By Becky Oskin
Beloved by beach goers, tide pools are also important ecological zones that provide shelter and food for many plants and animals.
Marine life living in tide pools are vulnerable to rising acid levels in seawater, according to new research from UC Davis, the Carnegie Institution for Science and UC Santa Cruz published March 18 in the journal Scientific Reports.
“The animals living in tide pools are already in a very stressful environment,” said study co-author Tessa Hill, an associate professor in the Department of Earth and Planetary Sciences and at the UC Davis Bodega Marine Laboratory, and associate director of the UC Davis Coastal and Marine Sciences Institute. “In the future, as ocean conditions change, tide pool organisms will spend more time in pools that are acidic enough to dissolve shells,” Hill said.
The world’s oceans are growing more acidic because of the sharp rise in atmospheric carbon dioxide during the past 200 years, a result of emissions from human activity. Increasing ocean acidity makes life difficult for organisms such as mussels, oysters and coralline algae, which build their shells and exoskeletons out of calcium carbonate. However, some marine life seems to thrive in more acidic waters, including tide pool predators such as sea stars and crabs.
How Tide Pools May Adapt to Ocean Acidification
In the study, the researchers document the effects of natural pH swings on marine life in rocky tide pools near the UC Davis Bodega Marine Laboratory. The team found carbon dioxide used during daytime photosynthesis helps balance ocean acidity, creating a favorable water environment for shell-builders. But at night, when plants and animals respire (and there is no photosynthesis), releasing carbon dioxide, the water’s pH level quickly becomes acidic.
During low tide at night, when the tide pools are cut off from the ocean, shells and skeletons may even start to dissolve, the study reports. The findings suggest increasing ocean acidity will put tide pools at risk by exacerbating these natural pH variations.
“This indicates that the first response to ocean acidification may be at nighttime in these restricted, coastal environments,” Hill said.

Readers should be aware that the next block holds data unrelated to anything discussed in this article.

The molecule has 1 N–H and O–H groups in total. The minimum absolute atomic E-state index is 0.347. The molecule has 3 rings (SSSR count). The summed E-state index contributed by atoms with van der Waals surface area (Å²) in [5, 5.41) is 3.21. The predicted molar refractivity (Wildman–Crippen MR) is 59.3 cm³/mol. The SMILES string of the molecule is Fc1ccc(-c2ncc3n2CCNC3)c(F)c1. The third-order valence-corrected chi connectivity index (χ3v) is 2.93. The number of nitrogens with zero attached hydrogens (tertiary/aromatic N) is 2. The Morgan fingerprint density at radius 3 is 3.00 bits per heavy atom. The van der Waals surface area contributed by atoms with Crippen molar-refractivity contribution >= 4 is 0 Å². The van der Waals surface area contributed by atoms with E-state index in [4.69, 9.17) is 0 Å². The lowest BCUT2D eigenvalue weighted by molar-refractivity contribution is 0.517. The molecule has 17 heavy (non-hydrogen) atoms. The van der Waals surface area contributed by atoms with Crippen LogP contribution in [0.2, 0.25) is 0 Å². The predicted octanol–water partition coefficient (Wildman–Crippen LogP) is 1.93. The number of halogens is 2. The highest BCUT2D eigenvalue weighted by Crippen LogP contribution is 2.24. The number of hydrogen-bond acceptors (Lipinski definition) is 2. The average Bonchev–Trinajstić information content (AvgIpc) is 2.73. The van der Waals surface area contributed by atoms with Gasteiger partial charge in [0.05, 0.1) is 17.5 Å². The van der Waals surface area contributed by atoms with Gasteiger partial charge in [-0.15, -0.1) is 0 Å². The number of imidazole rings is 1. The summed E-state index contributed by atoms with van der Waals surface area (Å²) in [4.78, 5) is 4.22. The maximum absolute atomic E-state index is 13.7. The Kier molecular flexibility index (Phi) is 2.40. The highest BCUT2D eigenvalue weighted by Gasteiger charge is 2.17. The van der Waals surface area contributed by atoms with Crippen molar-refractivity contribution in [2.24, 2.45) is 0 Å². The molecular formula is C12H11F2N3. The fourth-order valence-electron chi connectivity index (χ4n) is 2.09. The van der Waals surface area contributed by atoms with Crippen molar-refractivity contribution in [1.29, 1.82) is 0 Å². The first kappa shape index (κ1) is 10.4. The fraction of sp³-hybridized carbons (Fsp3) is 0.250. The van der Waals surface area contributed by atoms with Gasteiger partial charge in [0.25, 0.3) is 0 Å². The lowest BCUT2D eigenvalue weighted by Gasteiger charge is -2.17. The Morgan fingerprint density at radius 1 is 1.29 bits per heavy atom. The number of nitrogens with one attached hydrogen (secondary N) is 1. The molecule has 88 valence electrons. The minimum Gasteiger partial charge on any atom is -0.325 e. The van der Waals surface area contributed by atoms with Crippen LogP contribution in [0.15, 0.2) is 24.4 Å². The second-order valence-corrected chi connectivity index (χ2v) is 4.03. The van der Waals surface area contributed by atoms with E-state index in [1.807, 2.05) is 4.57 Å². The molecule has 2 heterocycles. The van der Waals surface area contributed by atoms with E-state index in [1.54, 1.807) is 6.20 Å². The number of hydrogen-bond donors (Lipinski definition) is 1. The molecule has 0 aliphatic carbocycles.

The protected lands of the Bodega Marine Reserve, part of the UC Natural Reserve System, have been instrumental in ocean acidification research at UC Davis. The reserve provides isolation from outside impacts, such as people walking among the tide pools. The new study is the most extensive set of ocean acidification measurements ever made in tide pools, the researchers said.
Climate Change Threat
Separate research suggests the average ocean pH is three times more acidic than pre-industrial levels. Predictions by the Intergovernmental Panel on Climate Change (IPCC) the pH will continue to drop (become more acidic) through 2100. The conditions seen in nighttime tide pools during the study could occur up and down the Pacific coast by 2100.
“Unless carbon dioxide emissions are rapidly curtailed, we expect ocean acidification to continue to lower the pH of seawater,” said lead study author Lester Kwiatkowski, a postdoctoral researcher at the Carnegie Institution for Science in Washington, D.C. “If what we see happening along California’s coast today is indicative of what will continue in the coming decades, by the year 2050 there will likely be twice as much nighttime dissolution as there is today. Nobody really knows how our coastal ecosystems will respond to these corrosive waters, but it certainly won’t be well.”
Other Carnegie authors include Yana Nebuchina, Marine Sesboü and Ken Caldeira. Co-authors from UC Davis include Brian Gaylord, Jessica Hosfelt, Aaron Ninokawa, Ann Russell and Emily Rivest. Other co-authors include UC Santa Cruz professor Kristy Kroeker.